It’s a lot of fun to put together a costume and cosplay at anime and comic conventions. You get to share your creativity and love for your favorite characters with thousands of other people. But, there is a lot that can go wrong to ruin your fun day of cosplay.
In general, you can avoid cosplay mistakes by keeping yourself healthy and comfortable, keeping your cosplay in good condition, and respecting other people at the convention. If you follow those three basic principles, you are bound to have a good time while cosplaying.
Of course, that advice is pretty abstract. I always find it easier to apply principles when I have some concrete examples to work with. So, I’ve put together a list of mistakes cosplayers make at conventions, and what you can do to avoid them.
1. Forgetting part of your costume at home
Forgetting a piece of your cosplay is a more common mistake than you might think. Most costumes have an assortment of different parts that you need to assemble when you wear it. From the wig, to the shoes, gloves, undershirt, special effects makeup, and more, you might accidentally forget a piece of the costume at home.
If you live in commuting distance you might be able to go home and retrieve the part of your costume, but you’ll be losing precious time at the convention. If you don’t live nearby, You’ll have to do without the part of your cosplay, or wait until the next convention to wear it.
The best way to avoid this mistake is by making a list of all your costume pieces and keeping it with the cosplay. I like to make this list as soon as I’m finished making a new costume. That way when it comes time to pack and leave for a convention, I can easily go through the list and check everything off as it goes into the suitcase. You can use it again when you are packing everything up at the end of the convention, so you don’t forget anything in the hotel room.
2. Wearing a messy wig
Your hair frames your face and can seriously enhance the look of your cosplay. Unfortunately, the opposite is also true. If you don’t take care of your wig, it could easily end up with stray hairs that detract from the quality of the rest of your costume.
When you wear a wig, make sure you brush it before putting it on. It’s a good idea to spray the wig with a heavy-duty hair spray so that the strands stay in place while you’re wearing it. Use eyelash glue or spirit gum to attach the bangs and sides of the wig to your face so that they don’t get blown out of position.
You can always wash the wig after the convention if you want to use it for a different character. You’ll also want to comb and detangle the wig after you wear it to prevent any impossible knots from forming.
3. Not following costume rules
All conventions will have their own rules about costumes that you can check on the event website. These rules will cover basics, including how much the costume has to cover you, the types of special effects makeup allowed, whether full-face masks are permitted and what to do about dresses and clothing that drag on the floor.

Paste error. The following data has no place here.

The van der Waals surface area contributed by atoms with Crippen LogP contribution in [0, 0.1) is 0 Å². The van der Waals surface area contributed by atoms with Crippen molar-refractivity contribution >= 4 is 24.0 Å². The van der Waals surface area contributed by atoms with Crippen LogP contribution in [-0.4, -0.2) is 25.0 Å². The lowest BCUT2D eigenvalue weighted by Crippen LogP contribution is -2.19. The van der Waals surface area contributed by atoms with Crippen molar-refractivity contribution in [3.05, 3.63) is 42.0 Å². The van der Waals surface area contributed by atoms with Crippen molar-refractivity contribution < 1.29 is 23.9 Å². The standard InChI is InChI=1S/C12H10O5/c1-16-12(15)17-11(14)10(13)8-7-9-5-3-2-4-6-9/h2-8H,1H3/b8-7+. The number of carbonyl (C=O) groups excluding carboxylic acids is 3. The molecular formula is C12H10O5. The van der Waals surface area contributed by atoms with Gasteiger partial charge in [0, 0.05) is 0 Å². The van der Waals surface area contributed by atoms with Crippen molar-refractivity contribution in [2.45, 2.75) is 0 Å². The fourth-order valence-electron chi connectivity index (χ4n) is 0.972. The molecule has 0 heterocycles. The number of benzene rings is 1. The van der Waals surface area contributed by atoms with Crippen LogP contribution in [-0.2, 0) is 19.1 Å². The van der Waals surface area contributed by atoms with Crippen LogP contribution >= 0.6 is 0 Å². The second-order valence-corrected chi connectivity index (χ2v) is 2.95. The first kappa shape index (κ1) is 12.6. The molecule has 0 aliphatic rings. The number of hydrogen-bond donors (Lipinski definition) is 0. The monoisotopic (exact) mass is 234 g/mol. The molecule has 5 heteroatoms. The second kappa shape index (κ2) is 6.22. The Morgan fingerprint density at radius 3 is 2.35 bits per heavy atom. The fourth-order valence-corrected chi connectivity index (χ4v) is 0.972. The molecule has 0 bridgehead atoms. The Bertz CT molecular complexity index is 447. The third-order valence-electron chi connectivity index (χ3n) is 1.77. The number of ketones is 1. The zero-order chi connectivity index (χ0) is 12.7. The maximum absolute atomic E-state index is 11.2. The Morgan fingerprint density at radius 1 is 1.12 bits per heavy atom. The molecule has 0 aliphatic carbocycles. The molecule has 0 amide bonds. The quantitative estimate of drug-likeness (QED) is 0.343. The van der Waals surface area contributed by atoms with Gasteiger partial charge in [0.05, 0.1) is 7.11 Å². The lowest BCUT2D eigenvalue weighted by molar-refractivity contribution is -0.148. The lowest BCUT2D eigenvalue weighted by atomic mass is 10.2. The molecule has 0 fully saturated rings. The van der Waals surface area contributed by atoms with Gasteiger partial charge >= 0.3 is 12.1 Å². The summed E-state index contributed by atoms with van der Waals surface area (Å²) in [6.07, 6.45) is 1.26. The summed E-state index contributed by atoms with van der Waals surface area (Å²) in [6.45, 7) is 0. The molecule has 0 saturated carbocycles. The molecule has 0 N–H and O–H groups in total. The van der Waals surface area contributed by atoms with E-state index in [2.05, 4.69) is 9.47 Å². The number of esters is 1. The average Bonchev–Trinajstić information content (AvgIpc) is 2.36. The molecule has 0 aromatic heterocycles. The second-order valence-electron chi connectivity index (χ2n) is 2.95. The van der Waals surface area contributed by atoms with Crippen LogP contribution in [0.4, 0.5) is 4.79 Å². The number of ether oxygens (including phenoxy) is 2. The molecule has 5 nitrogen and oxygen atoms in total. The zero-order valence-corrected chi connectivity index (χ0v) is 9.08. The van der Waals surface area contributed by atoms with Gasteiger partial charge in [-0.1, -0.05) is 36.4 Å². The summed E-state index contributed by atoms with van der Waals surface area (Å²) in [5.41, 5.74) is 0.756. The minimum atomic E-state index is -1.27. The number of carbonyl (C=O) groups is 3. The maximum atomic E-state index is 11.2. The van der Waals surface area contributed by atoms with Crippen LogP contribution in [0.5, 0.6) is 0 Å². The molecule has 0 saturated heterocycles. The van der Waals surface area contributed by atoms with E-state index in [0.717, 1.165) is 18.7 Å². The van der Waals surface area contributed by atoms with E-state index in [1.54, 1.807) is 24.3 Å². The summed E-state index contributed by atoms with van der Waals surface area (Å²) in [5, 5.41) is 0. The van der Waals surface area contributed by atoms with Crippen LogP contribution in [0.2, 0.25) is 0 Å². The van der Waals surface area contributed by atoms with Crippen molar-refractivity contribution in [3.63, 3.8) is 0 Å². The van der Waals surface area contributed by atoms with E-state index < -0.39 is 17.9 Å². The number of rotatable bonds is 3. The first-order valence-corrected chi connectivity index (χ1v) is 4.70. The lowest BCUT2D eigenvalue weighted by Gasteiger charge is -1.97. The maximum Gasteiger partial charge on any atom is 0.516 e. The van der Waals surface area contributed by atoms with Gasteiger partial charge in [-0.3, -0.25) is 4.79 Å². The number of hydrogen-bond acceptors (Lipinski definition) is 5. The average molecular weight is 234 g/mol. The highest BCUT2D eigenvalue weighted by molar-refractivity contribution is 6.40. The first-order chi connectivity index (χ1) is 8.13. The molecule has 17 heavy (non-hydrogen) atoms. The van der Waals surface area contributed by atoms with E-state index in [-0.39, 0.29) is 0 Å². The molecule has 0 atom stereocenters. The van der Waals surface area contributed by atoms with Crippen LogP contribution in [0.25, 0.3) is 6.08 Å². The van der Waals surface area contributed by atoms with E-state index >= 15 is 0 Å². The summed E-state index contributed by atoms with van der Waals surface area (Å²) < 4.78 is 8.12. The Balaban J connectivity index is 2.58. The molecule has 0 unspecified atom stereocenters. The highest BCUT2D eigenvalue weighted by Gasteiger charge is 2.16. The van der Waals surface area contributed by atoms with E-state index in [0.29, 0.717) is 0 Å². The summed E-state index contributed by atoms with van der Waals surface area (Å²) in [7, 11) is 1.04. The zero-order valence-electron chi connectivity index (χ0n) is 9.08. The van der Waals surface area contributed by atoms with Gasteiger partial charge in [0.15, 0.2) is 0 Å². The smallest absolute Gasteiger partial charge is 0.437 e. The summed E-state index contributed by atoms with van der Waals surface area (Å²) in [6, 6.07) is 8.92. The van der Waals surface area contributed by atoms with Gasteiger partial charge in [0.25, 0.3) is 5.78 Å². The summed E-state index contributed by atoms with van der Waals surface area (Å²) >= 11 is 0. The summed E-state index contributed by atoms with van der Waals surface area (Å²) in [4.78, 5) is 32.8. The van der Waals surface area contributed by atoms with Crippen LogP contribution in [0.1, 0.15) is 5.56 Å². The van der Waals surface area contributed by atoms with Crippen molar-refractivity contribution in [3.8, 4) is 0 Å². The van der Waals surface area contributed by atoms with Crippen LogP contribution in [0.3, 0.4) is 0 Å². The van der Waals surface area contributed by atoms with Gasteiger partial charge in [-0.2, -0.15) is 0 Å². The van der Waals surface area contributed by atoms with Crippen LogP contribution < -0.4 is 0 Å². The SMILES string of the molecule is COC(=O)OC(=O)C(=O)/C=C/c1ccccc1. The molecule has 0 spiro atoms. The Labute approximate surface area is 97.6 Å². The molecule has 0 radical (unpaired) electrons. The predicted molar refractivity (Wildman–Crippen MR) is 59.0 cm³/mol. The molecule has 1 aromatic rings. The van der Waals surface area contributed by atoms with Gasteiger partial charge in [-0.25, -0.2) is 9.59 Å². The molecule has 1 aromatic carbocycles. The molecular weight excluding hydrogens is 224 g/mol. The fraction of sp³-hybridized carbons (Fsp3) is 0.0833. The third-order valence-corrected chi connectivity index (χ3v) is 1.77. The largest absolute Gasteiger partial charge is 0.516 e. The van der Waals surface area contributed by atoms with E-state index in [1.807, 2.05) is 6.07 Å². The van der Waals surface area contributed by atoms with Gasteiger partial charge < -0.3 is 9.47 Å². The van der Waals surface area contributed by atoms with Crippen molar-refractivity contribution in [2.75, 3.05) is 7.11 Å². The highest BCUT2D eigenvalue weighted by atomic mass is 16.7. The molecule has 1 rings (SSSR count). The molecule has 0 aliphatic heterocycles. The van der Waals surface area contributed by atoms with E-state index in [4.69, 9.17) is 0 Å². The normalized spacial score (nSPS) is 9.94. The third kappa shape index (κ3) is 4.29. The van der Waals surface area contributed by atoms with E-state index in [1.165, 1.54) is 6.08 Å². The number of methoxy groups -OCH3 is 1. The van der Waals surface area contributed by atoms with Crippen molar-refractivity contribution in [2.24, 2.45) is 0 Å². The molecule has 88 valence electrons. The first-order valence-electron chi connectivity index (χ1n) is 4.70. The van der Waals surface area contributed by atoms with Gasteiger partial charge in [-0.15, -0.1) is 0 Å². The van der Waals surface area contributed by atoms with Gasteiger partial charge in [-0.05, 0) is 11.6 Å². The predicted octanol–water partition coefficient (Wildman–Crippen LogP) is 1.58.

Always make sure to read the rules of the event you are going to. You might not be allowed to create open wounds with makeup, or the rules about body coverage might be stricter than you planned for.
4. Finishing your cosplay the night before the convention
We’ve all been there. You’re in the hotel room the night before the convention frantically finishing your costume so you can wear it tomorrow. You’ll end up staying up late into the morning or even pulling an all-nighter just to get the costume to be wearable. It’s a stressful way to start your convention weekend.
Not only is it super stressful to run up against the convention deadline, but you’re also probably going to be cutting corners. You’ll end up having to safety pin or hot glue pieces to your costume, or you’ll have props and accessories that end up falling apart halfway through the day. Overall, trying to rush will lead to a lower-quality costume.
You can avoid this mistake by planning more time than you think you need to create your costume. If you think it will take you a month to sew your costume and create your props, give yourself two months. This will help you finish your costume before the convention even when life gets in the way and slows down your progress.
5. Offending others by acting in character
While a lot of focus in cosplay goes to the costume itself, there is also an aspect of roleplay. You can have fun acting as your character when you put on the costume. For the most part, this is all well and good. It just adds to the fun of cosplay.
However, it can become a problem if you use your character’s personality to harass others or become a nuisance to convention staff. It’s fine if you’ve agreed to act in character with a group of friends, but to anyone outside of your group, you should behave respectfully.
I remember several years ago when Soul Eater was popular, there were a couple of people cosplaying the character Black Star, who decided to bring his obnoxious, attention-seeking antics to life. They would shout at crowds of people and act entirely inappropriately, giving both the character and the show a bad name even though it was just a handful of people. Don’t be that person!
6. Bringing an inappropriate prop
Just like conventions have rules for costumes, they also have rules for the types of props you can bring with you. Pretty much all conventions will limit any kind of live steel, ruling out any real swords or blades of any kind. However, beyond this, the rules can vary dramatically.
Some conventions will ban anything that could possibly be used as a weapon, including baseball bats, wooden sticks used for staffs, and any trajectory items (even if it’s a kid’s water blaster or rubber-tipped bow and arrow set). Most conventions will fall somewhere in the middle of the two extremes.
To be sure your prop is allowed at the convention, always check the rules on the website. You might also find restrictions for how large your prop can be or information on a prop-checking station that you’ll need to go to so convention staff can ensure it is safe.
7. Wearing uncomfortable shoes